Tailings safety

The January 2019 Brumadinho tailings dam failure in Brazil that killed over 250 people has created worldwide focus on what can be done to reduce tailings dam failures.

South Africa has had its own tailings dam failures; notably the Merriespruit failure in Virginia in 1994,  where 17 people were killed and over 300 houses destroyed.

AUTHOR: Kym L Morton, Water strategist and consulting mining hydrologist, KLM Consulting Services

Modern techniques for tailings dam monitoring emphasise the measurement of movement of the slopes using radar, LIDAR and prisms; however these techniques only measure the reaction of slopes to instability factors and do not address the causes or assist with reducing risk.

This article first appeared in Mining Review Africa Issue 12, 2019
Read the full digimag here or subscribe to receive a print copy here

Once the slopes of a tailings dam have been established, the only factor that can be controlled to reduce the risk of failure is the weight (measured as pressure) of water in the slopes of the tailings dams.

The presence of water within the tailings dam slopes reduces the stability of the slopes of the tailings dam by modifying the shear stresses on the potential failure surfaces. 

Pore pressure monitoring is an accurate method to measure the weight of water in a slope or dam wall and enables early intervention to delay or prevent failure.

Open pit slope stability techniques can be used to manage dam wall stability. The success of accurate monitoring design depends on the location, construction and management strategy for a tailings dam.  The best monitoring systems are designed  for each  specific tailings dam.  

The figure illustrates the pond in the centre of the tailings dam and the pressure surface of the seepage face within the tailings dam wall.  There is also an additional pressure surface under the dam created by the groundwater below the dam.  

Older tailings dams were often constructed by depositing  tailings into depressions or into riverbeds. They therefore can have weak unstable foundations with no lining and hydraulic connection to underlying aquifers. The base of the tailings dam can often be recharged  from buried streams fed from upstream runoff.

Failure in a slope, known as volume deformation, will occur  as three possible scenaria:

  1. Compression of water in the pores of the material
  2. Compression of individual particles (sediments etc.)
  3. Re-arrangement of particles, usually to a more compact configuration.

Once pore pressures, measured by piezometers,  are plotted as lines of equal head (h), known as  equipotentials, the pressure gradient of the slope will be like figure 3.

Pore pressures can be measured using pressure transducers, typically  the sealed vibrating -wire point type piezometers, grouted into coreholes drilled into critical sections of the slopes of the tailings dam retaining walls.

The water balance of a tailings dam  is affected by the rainfall input to its pond and any surface runoff entering the dam foundations from  upstream. 

The groundwater levels around, below and upstream impact on the water balance of the tailings dam and  also need to be monitored and managed to increase safety.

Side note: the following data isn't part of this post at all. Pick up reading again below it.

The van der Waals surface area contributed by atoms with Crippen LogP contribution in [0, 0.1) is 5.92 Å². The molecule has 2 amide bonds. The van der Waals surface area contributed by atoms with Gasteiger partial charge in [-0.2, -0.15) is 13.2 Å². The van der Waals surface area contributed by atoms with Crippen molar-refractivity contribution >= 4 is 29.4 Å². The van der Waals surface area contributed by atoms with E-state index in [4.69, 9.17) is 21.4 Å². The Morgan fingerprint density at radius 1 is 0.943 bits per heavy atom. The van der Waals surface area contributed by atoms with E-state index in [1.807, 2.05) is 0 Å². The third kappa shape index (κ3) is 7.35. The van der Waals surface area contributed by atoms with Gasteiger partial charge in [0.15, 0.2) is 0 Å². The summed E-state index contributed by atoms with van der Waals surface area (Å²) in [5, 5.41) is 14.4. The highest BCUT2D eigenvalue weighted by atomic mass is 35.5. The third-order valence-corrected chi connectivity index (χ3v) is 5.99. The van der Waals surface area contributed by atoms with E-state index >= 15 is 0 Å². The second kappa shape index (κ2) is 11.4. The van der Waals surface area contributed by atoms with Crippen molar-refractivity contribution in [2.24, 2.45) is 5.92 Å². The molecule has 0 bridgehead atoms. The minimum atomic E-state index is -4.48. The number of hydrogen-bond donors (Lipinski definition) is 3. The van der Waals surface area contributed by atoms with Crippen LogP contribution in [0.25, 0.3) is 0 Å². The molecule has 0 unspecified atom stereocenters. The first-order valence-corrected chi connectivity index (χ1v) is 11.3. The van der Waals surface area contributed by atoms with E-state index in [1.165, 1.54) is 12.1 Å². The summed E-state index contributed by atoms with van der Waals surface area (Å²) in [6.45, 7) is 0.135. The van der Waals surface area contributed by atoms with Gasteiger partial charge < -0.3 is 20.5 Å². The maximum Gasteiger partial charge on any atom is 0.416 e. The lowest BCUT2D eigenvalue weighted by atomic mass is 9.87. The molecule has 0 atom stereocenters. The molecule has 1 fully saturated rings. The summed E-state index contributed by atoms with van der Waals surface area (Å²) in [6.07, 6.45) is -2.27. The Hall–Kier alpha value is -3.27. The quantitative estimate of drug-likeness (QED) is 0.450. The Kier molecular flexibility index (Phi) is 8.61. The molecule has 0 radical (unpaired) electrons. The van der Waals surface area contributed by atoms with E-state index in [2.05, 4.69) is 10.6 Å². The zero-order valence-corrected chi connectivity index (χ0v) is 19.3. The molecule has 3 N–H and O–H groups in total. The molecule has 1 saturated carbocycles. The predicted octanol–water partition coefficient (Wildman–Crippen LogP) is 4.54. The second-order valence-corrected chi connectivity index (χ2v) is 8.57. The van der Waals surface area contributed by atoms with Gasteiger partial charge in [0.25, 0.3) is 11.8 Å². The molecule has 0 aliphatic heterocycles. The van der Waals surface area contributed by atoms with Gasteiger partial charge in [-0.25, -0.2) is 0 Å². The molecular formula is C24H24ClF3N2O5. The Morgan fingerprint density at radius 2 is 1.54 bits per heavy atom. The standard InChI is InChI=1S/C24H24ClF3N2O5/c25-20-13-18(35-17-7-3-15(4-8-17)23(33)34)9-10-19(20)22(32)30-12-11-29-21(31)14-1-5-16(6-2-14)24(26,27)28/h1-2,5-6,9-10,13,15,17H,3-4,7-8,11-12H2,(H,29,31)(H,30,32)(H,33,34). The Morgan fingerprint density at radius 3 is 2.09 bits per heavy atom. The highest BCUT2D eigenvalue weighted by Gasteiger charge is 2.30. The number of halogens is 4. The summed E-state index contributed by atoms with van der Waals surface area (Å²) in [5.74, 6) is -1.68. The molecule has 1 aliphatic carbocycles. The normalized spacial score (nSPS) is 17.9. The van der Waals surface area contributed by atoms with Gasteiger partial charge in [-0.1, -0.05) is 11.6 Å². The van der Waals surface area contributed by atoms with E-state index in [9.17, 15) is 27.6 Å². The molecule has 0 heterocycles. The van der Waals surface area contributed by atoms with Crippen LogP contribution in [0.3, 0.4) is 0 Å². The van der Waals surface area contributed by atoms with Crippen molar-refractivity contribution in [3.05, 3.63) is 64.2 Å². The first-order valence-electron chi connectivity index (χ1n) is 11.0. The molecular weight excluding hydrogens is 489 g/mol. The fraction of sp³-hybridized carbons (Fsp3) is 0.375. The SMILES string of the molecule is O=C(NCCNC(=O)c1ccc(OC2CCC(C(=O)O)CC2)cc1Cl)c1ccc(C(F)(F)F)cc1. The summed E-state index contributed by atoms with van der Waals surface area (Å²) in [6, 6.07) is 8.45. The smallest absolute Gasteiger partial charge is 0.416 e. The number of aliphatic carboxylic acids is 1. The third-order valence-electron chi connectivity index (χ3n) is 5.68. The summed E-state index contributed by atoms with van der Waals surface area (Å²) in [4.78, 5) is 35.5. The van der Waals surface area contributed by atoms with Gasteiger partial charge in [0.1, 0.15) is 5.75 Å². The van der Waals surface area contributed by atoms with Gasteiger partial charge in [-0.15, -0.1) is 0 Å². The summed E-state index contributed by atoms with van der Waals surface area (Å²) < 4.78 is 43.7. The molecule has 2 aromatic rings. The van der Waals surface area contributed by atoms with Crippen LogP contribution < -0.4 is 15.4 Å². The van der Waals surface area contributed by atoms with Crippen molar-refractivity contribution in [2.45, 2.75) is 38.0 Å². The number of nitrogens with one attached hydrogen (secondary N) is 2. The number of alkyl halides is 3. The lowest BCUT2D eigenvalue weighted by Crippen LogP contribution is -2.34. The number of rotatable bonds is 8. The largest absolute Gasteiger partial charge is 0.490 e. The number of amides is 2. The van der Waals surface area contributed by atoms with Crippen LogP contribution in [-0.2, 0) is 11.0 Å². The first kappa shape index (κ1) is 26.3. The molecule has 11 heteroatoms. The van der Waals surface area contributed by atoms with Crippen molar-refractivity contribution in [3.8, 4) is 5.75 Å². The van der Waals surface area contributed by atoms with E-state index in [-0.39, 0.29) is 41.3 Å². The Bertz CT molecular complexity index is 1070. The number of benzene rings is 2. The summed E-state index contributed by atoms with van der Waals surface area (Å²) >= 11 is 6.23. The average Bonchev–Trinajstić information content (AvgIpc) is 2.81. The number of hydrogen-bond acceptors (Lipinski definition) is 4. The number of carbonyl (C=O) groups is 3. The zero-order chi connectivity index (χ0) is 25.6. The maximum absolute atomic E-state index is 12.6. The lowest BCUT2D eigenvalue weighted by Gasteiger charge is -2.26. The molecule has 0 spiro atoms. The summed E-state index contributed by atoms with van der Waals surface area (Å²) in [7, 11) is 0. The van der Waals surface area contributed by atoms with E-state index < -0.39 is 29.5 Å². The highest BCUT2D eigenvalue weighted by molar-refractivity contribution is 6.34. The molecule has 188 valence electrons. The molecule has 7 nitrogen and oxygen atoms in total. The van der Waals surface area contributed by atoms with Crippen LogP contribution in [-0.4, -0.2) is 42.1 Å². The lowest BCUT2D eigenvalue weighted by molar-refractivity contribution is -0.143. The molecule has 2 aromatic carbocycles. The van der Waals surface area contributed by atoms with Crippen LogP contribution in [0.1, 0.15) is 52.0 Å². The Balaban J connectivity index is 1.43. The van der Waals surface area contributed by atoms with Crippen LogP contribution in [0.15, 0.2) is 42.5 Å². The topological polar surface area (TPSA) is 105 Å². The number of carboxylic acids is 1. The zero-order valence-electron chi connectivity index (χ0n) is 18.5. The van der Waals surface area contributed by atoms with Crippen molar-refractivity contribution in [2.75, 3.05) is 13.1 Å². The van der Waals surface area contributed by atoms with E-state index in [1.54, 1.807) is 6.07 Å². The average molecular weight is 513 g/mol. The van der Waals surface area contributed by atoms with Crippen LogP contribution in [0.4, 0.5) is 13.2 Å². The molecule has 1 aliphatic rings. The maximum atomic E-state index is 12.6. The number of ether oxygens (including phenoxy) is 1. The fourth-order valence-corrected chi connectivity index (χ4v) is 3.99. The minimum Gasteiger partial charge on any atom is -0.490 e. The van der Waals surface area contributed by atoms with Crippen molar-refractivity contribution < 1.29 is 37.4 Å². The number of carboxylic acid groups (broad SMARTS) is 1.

Each dam is unique and therefore requires a bespoke monitoring network, designed by a qualified hydrogeologist,  based on a full understanding of the water inputs , both surface and underground. 

Figure 4 shows the layout of an accurate monitoring network around an individual tailings dam in plan.

An accurately instrumented tailings dam will include monitoring of:

  1. Rainfall;
  2. Pond levels;
  3. Upstream surface and groundwater flows and pressures;
  4. Downstream surface and groundwater flows and pressures; and
  5. Pore pressure monitoring within all the tailings dam’s slopes.

This data is converted to information and then resultant plots of pressures can be used within dashboards to review the actual pressures compared to the required pressures. 

Trends that show increasing pressure can be used to implement pressure reduction actions such as drainage or pumping.  Dashboards can shared to inform decision makers of increasing pressures which can then be reduced by increasing drainage of the unstable slope.  

The information can be transmitted by satellite to local and remote decision makers.

Conclusion

Accurate and well distributed pore pressure monitoring of a tailings dam is essential to the understanding of the main factor which controls tailings dam stability. 

Reducing pore pressures by drainage of pumping will increase safety and if implemented early will prevent failure.

This strategy is far  more accurate and successful than the simple monitoring of slope movement. When a slope moves it is often too late to reverse the imminent failure,  intervention by monitoring and then active management of  water pressure can prevent failure  before a catastrophic event.  

Dr Kym Morton is an international expert in mining hydrology. Her qualifications include an MBA and PhD from Imperial College, London, an MSc Hydrogeology from University College and a BSc honours from Kings College. All three universities are in the world’s top 20. Her specialisations are mine dewatering design, integrated water management for slope stability, open pit to underground transition and tailings dam risk mitigation.

Based in South Africa and the UK she consults worldwide on mine water risk reduction and business improvement. Over 39 years she has worked on over 300 mines, including 18 years for De Beers Group, covering all continents. Block caving dewatering design is a specific skill.    

References

Morton et al 2008 Importance of pore pressure monitoring in high walls

Morton KL 2019 The use of pore pressure monitoring for accurate tailings dam monitoring